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Bennett Lester (“Benny”) 1907–2003, U.S. jazz saxophonist and composer.
Betty (Lillie Mae Jones) 1930–98, U.S. jazz singer.
Don(ald James) 1926–2012, U.S. bowler.
(Eleanor) Rosalynn Smith [roh-zuh-lin] /ˈroʊ zə lɪn/ (Show IPA), born 1928, U.S. First Lady 1977–81 (wife of Jimmy Carter).
Elliott (Elliott Cook Carter, Jr) 1908–2012, U.S. composer.
[hod-ing] /ˈhɒd ɪŋ/ (Show IPA), 1907–72, U.S. journalist and publisher.
Howard, 1873–1939, English Egyptologist.
James Earl, Jr (“Jimmy”) born 1924, 39th president of the U.S. 1977–81.
Mrs. Leslie (Caroline Louise Dudley) 1862–1937, U.S. actress.
[mey-bel] /ˈmeɪˌbɛl/ (Show IPA), (“Mother Maybelle Carter”) 1909–78, U.S. country-and-western singer and guitarist.
Nick, pen name of authors who wrote detective-story series in which Nick Carter, created by John R. Coryell, is the main character.
a male given name.
a heavy two-wheeled vehicle, commonly without springs, drawn by mules, oxen, or the like, used for the conveyance of heavy goods.
a light two-wheeled vehicle with springs, drawn by a horse or pony.
any small vehicle pushed or pulled by hand.
Obsolete. a chariot.
to haul or convey in or as if in a cart or truck:
to cart garbage to the dump.
to drive a cart.
cart off/away, to transport or take away in an unceremonious manner:
The police came and carted him off to jail.
on the water cart, British. wagon (def 14).
put the cart before the horse, to do or place things in improper order; be illogical.
Contemporary Examples

In 1976, when she was 8-years-old the carters enrolled her in a Washington D.C. public school.
12 Revelations from Jimmy Carter’s Diaries The Daily Beast September 20, 2010

Historical Examples

Mrs. Owen went to the telephone139 to call up the carters, but could not make it work.
Peggy in Her Blue Frock Eliza Orne White

Peggy was beginning to see why Lady Jane liked to live with the carters.
Peggy in Her Blue Frock Eliza Orne White

Of course the carters were one and all dying to know more about him: Who was he?
The Carter Girls’ Mysterious Neighbors Nell Speed

He often came on from New York for a few days and stayed with the carters.
Peggy in Her Blue Frock Eliza Orne White

carters and carts going by pushed us to the edge of road and covered all with dust.
1492 Mary Johnston

Yes, the Applebys could not understand every detail of what the well-bred carters had said.
The Innocents Sinclair Lewis

The squire took him to the tavern, which was filled with farmers and carters, many of whom had been his victims.
Stage-coach and Tavern Days Alice Morse Earle

Father realized, presently, that the carters were waiting for their bill.
The Innocents Sinclair Lewis

But what about the colliers and the carriers’ labourers, such as railway men, dischargers, and carters?
Britain for the British Robert Blatchford

a heavy open vehicle, usually having two wheels and drawn by horses, used in farming and to transport goods
a light open horse-drawn vehicle having two wheels and springs, for business or pleasure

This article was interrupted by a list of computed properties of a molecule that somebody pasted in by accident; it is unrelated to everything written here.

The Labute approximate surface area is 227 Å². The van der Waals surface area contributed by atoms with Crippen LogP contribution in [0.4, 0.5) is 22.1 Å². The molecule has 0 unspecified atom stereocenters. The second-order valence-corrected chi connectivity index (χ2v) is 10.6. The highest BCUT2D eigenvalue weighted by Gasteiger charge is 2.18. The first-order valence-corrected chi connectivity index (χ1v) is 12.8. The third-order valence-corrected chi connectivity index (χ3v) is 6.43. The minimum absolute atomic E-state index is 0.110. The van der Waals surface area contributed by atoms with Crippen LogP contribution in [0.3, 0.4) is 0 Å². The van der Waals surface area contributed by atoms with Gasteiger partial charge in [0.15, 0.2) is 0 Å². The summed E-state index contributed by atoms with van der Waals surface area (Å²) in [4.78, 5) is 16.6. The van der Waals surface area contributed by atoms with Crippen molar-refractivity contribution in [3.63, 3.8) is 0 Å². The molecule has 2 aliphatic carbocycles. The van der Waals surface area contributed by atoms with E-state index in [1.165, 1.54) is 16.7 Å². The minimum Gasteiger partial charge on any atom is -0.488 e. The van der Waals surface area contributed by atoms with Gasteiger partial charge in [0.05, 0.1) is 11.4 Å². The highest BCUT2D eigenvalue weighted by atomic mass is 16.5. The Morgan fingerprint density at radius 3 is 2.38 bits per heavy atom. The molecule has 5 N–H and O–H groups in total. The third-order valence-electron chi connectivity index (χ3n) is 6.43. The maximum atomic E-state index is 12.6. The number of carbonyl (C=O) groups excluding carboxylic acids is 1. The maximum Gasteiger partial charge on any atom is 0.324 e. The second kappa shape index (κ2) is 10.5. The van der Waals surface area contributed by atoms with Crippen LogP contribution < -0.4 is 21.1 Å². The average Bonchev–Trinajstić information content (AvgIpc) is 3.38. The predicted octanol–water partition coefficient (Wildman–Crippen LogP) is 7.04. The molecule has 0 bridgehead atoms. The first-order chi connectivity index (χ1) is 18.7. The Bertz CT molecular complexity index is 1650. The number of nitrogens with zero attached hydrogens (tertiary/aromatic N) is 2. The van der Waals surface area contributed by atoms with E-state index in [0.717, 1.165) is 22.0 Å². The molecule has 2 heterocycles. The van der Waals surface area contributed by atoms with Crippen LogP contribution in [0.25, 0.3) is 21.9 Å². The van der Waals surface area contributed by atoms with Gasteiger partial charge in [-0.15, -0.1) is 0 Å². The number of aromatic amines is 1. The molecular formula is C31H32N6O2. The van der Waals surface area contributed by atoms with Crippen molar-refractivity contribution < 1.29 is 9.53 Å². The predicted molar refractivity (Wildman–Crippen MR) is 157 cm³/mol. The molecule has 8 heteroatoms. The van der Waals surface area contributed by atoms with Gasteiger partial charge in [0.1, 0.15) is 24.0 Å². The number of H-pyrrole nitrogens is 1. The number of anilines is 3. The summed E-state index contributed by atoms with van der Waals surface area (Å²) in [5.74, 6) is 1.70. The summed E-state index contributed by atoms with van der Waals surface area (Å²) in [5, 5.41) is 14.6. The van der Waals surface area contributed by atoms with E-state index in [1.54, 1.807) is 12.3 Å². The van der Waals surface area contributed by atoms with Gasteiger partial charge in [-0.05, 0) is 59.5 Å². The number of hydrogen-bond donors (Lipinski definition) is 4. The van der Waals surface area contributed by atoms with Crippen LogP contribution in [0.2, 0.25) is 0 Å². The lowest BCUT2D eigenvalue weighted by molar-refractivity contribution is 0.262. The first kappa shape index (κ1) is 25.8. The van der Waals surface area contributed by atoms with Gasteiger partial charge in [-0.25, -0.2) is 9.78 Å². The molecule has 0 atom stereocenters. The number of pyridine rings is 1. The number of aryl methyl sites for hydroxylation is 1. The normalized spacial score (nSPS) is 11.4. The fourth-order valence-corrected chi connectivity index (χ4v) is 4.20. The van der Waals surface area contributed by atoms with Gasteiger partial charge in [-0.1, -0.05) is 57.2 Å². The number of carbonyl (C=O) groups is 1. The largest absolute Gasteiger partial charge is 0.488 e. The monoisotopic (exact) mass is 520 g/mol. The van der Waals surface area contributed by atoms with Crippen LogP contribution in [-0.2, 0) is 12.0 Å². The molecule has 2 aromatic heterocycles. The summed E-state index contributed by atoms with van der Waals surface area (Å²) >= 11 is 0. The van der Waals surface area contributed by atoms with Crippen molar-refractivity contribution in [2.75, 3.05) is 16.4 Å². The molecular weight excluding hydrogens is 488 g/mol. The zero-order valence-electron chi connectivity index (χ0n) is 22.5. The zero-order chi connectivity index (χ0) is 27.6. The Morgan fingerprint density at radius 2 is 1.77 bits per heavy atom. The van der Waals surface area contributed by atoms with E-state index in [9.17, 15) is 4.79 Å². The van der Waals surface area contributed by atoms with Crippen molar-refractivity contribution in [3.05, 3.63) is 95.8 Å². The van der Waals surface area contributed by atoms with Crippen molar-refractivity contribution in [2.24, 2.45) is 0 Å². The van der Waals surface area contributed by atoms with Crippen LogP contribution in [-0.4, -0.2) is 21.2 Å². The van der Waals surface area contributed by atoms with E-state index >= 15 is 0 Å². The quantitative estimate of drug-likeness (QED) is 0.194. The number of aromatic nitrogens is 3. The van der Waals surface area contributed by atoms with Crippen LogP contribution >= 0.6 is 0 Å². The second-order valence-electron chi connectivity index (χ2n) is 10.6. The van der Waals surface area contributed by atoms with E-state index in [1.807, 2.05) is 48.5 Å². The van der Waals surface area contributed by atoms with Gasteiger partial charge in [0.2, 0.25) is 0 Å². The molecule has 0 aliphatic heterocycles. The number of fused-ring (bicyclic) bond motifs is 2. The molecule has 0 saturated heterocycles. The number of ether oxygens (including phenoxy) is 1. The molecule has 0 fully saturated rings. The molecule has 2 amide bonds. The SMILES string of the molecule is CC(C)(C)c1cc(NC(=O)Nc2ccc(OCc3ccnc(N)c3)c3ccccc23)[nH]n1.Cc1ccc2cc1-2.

any small vehicle drawn or pushed by hand, such as a trolley
put the cart before the horse, to reverse the usual or natural order of things
(usually transitive) to use or draw a cart to convey (goods, etc): to cart groceries
(transitive) to carry with effort; haul: to cart wood home
(radio, television) short for cartridge (sense 4)
Championship Auto Racing Teams
Angela. 1940–92, British novelist and writer; her novels include The Magic Toyshop (1967) and Nights at the Circus (1984)
Elliot (Cook). 1908–2012, US composer. His works include the Piano Sonata (1945–46), four string quartets, and other orchestral pieces: Pulitzer Prize 1960, 1973
Howard. 1873–1939, English Egyptologist: excavated the tomb of the Pharaoh Tutankhamen
James Earl, known as Jimmy. born 1924, US Democratic statesman; 39th president of the US (1977–81); Nobel peace prize 2002

“cart-driver,” late 12c., from Anglo-French careter, and in part an agent noun from cart (v.).

c.1200, from Old Norse kartr or a similar Scandinavian source, akin to and replacing Old English cræt “cart, wagon, chariot,” perhaps originally “body of a cart made of wickerwork, hamper” and related to Middle Dutch cratte “woven mat, hamper,” Dutch krat “basket,” Old English cradol (see cradle (n.)). To put the cart before the horse in a figurative sense is from 1510s in those words; the image in other words dates to mid-14c.

“to carry in a cart,” late 14c., from cart (n.). Related: Carted; carting.


To transport; move; take: I carted him over to the drug store/ Jesse James could have waltzed in there and carted off all the patio furniture (1880s+)
Championship Auto Racing Team
cocaine- and amphetamine-regulated transcript

a vehicle moving on wheels, and usually drawn by oxen (2 Sam. 6:3). The Hebrew word thus rendered, _’agalah_ (1 Sam. 6:7, 8), is also rendered “wagon” (Gen. 45:19). It is used also to denote a war-chariot (Ps. 46:9). Carts were used for the removal of the ark and its sacred utensils (Num. 7:3, 6). After retaining the ark amongst them for seven months, the Philistines sent it back to the Israelites. On this occasion they set it in a new cart, probably a rude construction, with solid wooden wheels like that still used in Western Asia, which was drawn by two milch cows, which conveyed it straight to Beth-shemesh. A “cart rope,” for the purpose of fastening loads on carts, is used (Isa. 5:18) as a symbol of the power of sinful pleasures or habits over him who indulges them. (See CORD.) In Syria and Palestine wheel-carriages for any other purpose than the conveyance of agricultural produce are almost unknown.

cart before the horse, put the
cart off


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